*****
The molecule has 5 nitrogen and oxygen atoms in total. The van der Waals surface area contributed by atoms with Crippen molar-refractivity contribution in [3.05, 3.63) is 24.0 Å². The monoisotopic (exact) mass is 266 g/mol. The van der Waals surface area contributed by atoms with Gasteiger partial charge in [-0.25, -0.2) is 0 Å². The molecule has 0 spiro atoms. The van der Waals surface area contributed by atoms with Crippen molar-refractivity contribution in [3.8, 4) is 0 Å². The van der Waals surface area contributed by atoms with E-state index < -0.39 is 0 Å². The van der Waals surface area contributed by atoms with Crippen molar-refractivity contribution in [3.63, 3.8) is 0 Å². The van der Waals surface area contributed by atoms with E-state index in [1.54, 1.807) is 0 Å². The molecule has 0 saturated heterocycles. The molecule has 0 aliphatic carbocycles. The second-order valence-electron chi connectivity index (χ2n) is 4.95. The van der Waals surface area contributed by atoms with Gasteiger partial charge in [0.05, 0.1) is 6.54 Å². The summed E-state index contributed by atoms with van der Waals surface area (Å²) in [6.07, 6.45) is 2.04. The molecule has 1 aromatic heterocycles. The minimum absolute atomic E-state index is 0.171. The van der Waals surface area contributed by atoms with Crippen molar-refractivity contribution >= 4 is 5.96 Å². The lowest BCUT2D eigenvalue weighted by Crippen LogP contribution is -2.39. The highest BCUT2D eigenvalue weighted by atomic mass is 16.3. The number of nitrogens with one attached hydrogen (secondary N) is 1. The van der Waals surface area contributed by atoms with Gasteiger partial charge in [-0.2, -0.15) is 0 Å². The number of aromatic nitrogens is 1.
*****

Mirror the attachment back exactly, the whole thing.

The molecule has 5 nitrogen and oxygen atoms in total. The van der Waals surface area contributed by atoms with Crippen molar-refractivity contribution in [3.05, 3.63) is 24.0 Å². The monoisotopic (exact) mass is 266 g/mol. The van der Waals surface area contributed by atoms with Gasteiger partial charge in [-0.25, -0.2) is 0 Å². The molecule has 0 spiro atoms. The van der Waals surface area contributed by atoms with Crippen molar-refractivity contribution in [3.8, 4) is 0 Å². The van der Waals surface area contributed by atoms with E-state index < -0.39 is 0 Å². The van der Waals surface area contributed by atoms with Crippen molar-refractivity contribution in [3.63, 3.8) is 0 Å². The van der Waals surface area contributed by atoms with E-state index in [1.54, 1.807) is 0 Å². The molecule has 0 saturated heterocycles. The molecule has 0 aliphatic carbocycles. The second-order valence-electron chi connectivity index (χ2n) is 4.95. The van der Waals surface area contributed by atoms with Gasteiger partial charge in [0.05, 0.1) is 6.54 Å². The summed E-state index contributed by atoms with van der Waals surface area (Å²) in [6.07, 6.45) is 2.04. The molecule has 1 aromatic heterocycles. The minimum absolute atomic E-state index is 0.171. The van der Waals surface area contributed by atoms with Crippen molar-refractivity contribution >= 4 is 5.96 Å². The lowest BCUT2D eigenvalue weighted by Crippen LogP contribution is -2.39. The highest BCUT2D eigenvalue weighted by atomic mass is 16.3. The number of nitrogens with one attached hydrogen (secondary N) is 1. The van der Waals surface area contributed by atoms with Gasteiger partial charge in [-0.2, -0.15) is 0 Å². The number of aromatic nitrogens is 1.